STRANGE BUT TRUE- 007 legends: Culture shaped by Bond, James Bond


DRAWING BY DEBORAH DERR McCLINTOCK

Q. It stands unique as quite likely the only movie in history to establish two urban legends that have remained part of our culture for more than 40 years.–Moneypenny

A. Ask baby-boomers what happens if you fire a gun in an airplane at 35,000 feet and blow out a window, and many will relate the gruesome story of the evil spy Auric Goldfinger trying to kill James Bond in the 1964 smash-hit movie Goldfinger, say Lois Gresh and Robert Weinberg in The Science of James Bond.

The sudden depressurization of the cabin sent passengers swimming about in a whirlwind until being sucked out through the window. But as one expert explains it: This is all urban myth.

With a window-sized hole, rapid depressurization of the cabin would occur, but the airflow would not be forceful enough to lift a person. Of course, a much bigger hole– as can tragically occur– might very well pull someone out. In one dramatic case of a Boeing 737 enroute to Hawaii, a front-roof section of the first-class cabin ripped off at 24,000 feet, opening an 18-foot hole and sucking out a standing flight attendant. Fortunately, the cockpit was undamaged, and the plane landed safely with no other casualties.

A more gilded legend concerns Goldfinger's beautiful secretary Jill Masterson, who suffocates when her body is completely covered with gold paint. Bond claims that professional dancers who paint themselves know to leave a small bare patch of skin for air. In 1964, many people might have believed this.

"We can only assume that none of them used a snorkel to swim under water, where their entire body was completely covered with water," say Gresh and Weinberg. So for Masterson, likely the only danger was her pores being clogged by the paint, causing overheating. Yet the painted golden girl of "Goldfinger" has become one of the most enduring urban legends of all times.

Q. Creativity is fine but beware the possible boomerang effect when naming your kids. For example, can you guess what pronunciation the woman had in mind when she named her daughter "La-a"?

A. When her friends started taking stabs at this one, "Lay-a" was the favorite though that wasn't even close. "La-dash-a," corrected Mom, disappointed and a bit perturbed. Naturally, it wouldn't have helped matters if the group had pointed out to her that the supposed dash looked a lot more like a hyphen. At the mention of "La-hyphen-a," Mom may well have bolted from the room.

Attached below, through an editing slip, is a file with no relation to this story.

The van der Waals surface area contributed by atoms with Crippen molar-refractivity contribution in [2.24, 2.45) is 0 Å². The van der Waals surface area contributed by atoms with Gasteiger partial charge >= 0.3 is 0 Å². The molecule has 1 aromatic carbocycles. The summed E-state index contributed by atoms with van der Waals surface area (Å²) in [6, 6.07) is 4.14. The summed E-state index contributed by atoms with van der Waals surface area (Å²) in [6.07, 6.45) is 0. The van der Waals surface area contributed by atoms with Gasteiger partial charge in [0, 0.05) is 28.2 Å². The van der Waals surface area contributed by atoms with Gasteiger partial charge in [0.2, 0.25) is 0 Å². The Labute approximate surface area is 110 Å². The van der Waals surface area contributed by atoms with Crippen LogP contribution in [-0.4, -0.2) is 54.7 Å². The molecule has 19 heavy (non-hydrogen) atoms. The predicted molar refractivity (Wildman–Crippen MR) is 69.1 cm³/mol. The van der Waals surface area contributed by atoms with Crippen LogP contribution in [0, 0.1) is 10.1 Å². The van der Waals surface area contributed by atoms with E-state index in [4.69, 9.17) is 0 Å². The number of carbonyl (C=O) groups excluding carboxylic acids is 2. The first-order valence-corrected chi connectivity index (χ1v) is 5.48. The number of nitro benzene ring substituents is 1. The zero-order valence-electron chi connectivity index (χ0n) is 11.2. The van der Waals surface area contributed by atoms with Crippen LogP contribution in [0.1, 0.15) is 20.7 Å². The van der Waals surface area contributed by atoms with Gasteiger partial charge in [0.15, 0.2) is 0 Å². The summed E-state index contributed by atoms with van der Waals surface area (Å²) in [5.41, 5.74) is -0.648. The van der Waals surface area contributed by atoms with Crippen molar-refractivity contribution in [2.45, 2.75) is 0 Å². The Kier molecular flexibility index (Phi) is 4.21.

Q. The first stage is odorless and often barely detectable. The second stage lasts but a few days, depending on environmental conditions. Soon a sulfur-dioxide skunk-like smell can be strong enough to be mistaken for a natural-gas leak, followed by liquefication and fermentation aromatic enough to attract butterflies and bees. By day six, amino-acid breakdown produces the chemicals putrescine and cadaverine (found in bad breath), and a superoffensive rot is replaced by an ammonia-like scent. Dry decay a week or so later ushers in a smell like "wet fur and old leather." The final stage is nearly as odorless as the first. What's behind this chronology of stench?–J.T. Ripper

A. A decaying human corpse, of course, says Avery Gilbert in What the Nose Knows. Its slow processing leads to the body-in-the-bed stories, such as motel room murders going undetected for days.

Urban legend has it that not until the fourth renter would a body under the bed be discovered. In my opinion, says Gilbert, the Edgar Allan Poe Award for macabre bodily decay goes to A.R, the young hiker whose arm got wedged under a boulder as he was climbing a rock face. Stuck out alone in the wilderness, A.R. could do nothing as his injured limb turned gangrenous and he smelled his own rotting flesh. Forced then to self- amputate his arm, he happily lived to tell the tale.

Q. What's it like to be involved in 846 car crashes, a world record? Wouldn't only a "dummy" do this on purpose?–C.T. Dummy

A. The human "crash test dummy" is Rusty Haight, a former California policeman who taught accident investigation before opting for some hands-on investigation of his own, says Justin Mullins in New Scientist magazine.

Artificial dummies are designed for high-speed crashes and are built to last, with stiff necks and other features to prevent breaking. But at lower speeds they are of limited use because they respond differently than a real person. Enter Haight.

In a typical low-speed crash, he is subjected to about 10 g's on average– 10 times the force of gravity– as if his 200-pound frame momentarily weighed 2,000 pounds! (That's why a car occupant can't really brace against a crash.)

On one day alone Haight did nine crashes before noon, making his ribs and shoulders sore and tiring him out, victim of what biomechanicists call the "third collision," where internal organs slam ahead into the ribs or inside of the skull.

The key variable here is not velocity but delta-v, or change in the car's velocity (slowing impact). A change of speed of 16-40 kilometers per hour (10-25 mph) is a moderate crash, 40-55 moderate to severe. Haight has personally taken it to 43 delta-v but has dodged injury by staying mostly with lower-speed crashes: 846 and counting!

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Send strange questions to brothers Bill and Rich at strangetrue@compuserve.com.

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